HTML and CSS Reference
12 Creating and Using XML
Internet Explorer and
Data Island were first used
in Internet Explorer 5.
The <xml> tag, used to
link the XML file with
the HTML page is unique
to Internet Explorer and
is still used in Internet
Explorer 9. To use data
islands in other browsers
requires embedding the
entire XML data contents
into the HTML file, and
creating what is called a
In this chapter, you will learn how to create XML data files for use as stand-alone Web
pages, format files using an XSL style sheet, and bind XML files to HTML5 Web pages.
In some cases, the XML data will display in HTML5 tables, and in other cases, the XML
data will display in other formats. In particular, you create and use an XML document as
a database or data island. A data island is a set of data elements separate from the main
HTML5 Web page. The advantage to using an XML data island is the reduction of
database management system activity needed just to display data.
By binding or linking the XML data to an HTML5 Web page using the <xml>
tag, the HTML5 objects can be manipulated to enhance usability. The <xml> tag, which
is particular only to Microsoft Internet Explorer, was first introduced with Internet
Explorer 5. The techniques presented in this chapter work only with Microsoft Internet
Explorer 8 and 9. In particular, the HMTL5 code is used to display the data island in a
Project — Creating an XML Document
XML as a Data Island
A data island has the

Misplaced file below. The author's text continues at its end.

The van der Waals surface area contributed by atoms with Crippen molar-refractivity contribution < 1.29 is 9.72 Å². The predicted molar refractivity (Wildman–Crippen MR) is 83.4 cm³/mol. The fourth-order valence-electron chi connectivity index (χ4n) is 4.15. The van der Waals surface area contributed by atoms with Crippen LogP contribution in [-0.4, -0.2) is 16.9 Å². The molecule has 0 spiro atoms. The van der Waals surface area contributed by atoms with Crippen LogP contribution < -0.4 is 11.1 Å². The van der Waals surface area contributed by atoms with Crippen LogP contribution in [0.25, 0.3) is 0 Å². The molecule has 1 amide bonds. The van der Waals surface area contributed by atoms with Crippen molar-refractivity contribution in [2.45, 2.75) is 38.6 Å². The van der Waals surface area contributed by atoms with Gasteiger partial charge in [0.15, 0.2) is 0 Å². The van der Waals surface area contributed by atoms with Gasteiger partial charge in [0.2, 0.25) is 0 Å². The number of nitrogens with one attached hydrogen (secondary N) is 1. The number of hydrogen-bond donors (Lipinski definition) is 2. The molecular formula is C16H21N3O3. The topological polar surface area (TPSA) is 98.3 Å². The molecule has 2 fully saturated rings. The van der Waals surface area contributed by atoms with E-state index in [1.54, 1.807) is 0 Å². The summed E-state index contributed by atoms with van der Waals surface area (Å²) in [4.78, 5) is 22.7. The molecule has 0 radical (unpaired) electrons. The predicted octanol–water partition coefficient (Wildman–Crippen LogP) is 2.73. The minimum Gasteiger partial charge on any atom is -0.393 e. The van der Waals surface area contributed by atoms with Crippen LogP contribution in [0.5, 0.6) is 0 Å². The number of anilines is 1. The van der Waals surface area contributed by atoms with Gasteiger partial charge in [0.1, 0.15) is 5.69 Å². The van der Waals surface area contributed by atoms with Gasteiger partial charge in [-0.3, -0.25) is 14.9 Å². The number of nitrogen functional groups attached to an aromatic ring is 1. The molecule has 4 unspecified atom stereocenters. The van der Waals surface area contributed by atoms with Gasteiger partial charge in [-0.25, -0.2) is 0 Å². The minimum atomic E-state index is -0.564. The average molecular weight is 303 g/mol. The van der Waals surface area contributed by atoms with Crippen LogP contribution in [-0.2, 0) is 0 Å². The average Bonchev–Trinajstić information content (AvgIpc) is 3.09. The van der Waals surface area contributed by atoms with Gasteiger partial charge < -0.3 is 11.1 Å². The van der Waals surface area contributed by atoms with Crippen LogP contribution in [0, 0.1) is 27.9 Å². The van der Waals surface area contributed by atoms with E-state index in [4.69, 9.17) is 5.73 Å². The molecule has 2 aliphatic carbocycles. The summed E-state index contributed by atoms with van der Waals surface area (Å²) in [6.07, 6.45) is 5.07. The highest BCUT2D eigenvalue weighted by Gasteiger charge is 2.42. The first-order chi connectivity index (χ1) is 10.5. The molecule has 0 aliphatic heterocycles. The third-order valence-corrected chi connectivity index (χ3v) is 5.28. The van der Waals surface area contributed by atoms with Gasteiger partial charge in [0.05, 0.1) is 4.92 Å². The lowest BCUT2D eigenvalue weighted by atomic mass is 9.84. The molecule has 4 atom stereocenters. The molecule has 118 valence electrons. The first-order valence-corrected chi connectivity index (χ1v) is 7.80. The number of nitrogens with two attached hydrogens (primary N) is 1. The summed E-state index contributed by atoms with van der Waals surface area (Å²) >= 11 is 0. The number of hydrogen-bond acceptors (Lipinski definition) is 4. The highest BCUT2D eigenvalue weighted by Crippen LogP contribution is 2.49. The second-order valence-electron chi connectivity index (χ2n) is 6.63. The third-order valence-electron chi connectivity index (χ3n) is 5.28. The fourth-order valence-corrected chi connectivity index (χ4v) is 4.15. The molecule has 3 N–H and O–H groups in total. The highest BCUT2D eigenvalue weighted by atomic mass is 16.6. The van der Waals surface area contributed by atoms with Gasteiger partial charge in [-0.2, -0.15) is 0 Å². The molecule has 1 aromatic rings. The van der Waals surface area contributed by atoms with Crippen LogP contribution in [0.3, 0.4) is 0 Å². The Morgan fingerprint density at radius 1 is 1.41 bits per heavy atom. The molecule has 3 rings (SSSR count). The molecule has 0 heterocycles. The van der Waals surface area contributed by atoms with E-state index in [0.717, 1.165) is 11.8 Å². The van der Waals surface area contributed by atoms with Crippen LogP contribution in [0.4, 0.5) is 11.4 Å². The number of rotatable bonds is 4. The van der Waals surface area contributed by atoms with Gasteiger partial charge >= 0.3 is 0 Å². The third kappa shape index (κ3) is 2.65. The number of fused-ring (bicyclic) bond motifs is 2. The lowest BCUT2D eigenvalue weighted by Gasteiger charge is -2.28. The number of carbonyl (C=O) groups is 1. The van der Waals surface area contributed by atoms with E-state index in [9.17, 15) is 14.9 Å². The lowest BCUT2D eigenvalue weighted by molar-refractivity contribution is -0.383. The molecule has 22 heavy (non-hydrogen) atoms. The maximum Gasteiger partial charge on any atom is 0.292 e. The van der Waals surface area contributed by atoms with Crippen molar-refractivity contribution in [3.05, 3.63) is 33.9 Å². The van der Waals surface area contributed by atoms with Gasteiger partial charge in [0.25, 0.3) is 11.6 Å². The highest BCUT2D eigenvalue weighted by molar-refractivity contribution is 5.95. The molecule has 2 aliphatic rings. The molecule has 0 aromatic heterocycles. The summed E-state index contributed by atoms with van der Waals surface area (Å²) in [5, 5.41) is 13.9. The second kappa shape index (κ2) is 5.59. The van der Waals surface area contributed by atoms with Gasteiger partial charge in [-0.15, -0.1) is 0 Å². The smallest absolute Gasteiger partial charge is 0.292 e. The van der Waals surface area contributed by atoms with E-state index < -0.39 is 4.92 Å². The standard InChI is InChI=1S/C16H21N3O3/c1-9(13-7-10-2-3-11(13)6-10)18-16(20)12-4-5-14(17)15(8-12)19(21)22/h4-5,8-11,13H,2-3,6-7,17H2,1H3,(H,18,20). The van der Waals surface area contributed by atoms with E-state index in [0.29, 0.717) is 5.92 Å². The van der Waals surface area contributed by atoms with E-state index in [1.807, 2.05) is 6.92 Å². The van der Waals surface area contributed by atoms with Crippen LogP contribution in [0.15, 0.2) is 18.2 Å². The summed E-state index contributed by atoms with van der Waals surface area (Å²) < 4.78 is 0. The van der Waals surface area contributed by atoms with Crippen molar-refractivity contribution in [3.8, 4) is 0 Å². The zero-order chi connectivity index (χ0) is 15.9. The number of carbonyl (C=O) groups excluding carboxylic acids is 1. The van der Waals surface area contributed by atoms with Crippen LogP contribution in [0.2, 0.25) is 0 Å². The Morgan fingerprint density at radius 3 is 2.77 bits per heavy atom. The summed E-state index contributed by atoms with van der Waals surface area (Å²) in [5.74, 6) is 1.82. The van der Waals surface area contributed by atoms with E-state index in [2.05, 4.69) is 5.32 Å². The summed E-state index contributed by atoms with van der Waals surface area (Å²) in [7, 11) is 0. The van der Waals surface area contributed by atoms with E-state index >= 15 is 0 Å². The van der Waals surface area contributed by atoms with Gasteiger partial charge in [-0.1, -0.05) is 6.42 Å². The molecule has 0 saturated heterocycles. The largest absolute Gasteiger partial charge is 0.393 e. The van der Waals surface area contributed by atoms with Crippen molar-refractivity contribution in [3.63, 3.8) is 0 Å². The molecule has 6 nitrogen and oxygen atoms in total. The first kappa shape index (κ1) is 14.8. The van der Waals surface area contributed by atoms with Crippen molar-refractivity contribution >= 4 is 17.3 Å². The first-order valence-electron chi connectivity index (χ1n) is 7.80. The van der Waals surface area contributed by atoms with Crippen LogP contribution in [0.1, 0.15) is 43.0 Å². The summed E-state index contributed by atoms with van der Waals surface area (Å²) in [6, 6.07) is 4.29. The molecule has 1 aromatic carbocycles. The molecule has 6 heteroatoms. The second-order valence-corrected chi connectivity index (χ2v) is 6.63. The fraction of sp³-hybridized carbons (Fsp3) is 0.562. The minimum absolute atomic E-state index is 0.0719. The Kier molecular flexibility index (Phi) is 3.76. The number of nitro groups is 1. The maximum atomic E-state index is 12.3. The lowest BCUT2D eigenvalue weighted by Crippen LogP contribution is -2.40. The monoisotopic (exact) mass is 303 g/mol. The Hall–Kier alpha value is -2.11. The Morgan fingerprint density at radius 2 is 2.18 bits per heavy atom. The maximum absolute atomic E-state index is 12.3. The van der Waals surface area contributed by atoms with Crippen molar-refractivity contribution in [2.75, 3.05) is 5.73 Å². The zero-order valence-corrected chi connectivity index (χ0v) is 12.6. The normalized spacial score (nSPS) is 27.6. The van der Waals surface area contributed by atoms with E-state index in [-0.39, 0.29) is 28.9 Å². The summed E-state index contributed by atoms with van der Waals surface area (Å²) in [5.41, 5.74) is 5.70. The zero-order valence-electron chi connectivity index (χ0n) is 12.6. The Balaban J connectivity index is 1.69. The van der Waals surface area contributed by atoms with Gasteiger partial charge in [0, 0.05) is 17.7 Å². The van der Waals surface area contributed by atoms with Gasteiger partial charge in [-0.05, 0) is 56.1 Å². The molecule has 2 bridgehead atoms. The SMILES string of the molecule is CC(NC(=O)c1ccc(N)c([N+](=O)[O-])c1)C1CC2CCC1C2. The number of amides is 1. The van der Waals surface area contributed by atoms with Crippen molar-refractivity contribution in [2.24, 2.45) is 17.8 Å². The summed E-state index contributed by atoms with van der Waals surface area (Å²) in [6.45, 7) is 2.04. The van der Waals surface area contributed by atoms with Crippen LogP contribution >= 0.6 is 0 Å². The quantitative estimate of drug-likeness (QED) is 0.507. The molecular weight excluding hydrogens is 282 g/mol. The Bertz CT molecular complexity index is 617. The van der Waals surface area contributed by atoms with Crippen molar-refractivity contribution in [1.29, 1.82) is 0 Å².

capability of embedding
XML documents in HTML
pages. The process uses
data source object (dso)
technology. The disad-
vantage to using an XML
data island is that the
XML documents are static.
does not allow real-time
updates to the XML
document on the server.
Calumet Restaurant Supply's Web site with its product list has been a great success.
Customers, however, have been asking for other ways to browse or search the product list.
You have recently learned about Extensible Markup Language (XML), which offers some
flexibility not found with traditional HTML5 pages. You suggest the Web site offer clients
various ways to view the product lists, including using the Extensible Stylesheet Language
(XSL) to transform an XML document into a readable format displayed by item-id number.
Next, you suggest using an HTML5 table in which the user can browse the products in
products by an item description.
The Web pages shown in Figure 12-1 demonstrate three different applications
of the same XML document. Figure 12-1a shows Calumet Restaurant Supply's home
page containing three links: one link opens an XML page in a browser displaying a
list of all the available products formatted by an XSL style sheet in item-description
order (Figure 12-1b). The next link displays the XML data in a table in item-id order
(Figure 12-1c). The last link displays a Web page to search for products by any part of the
item description (Figure 12-1d).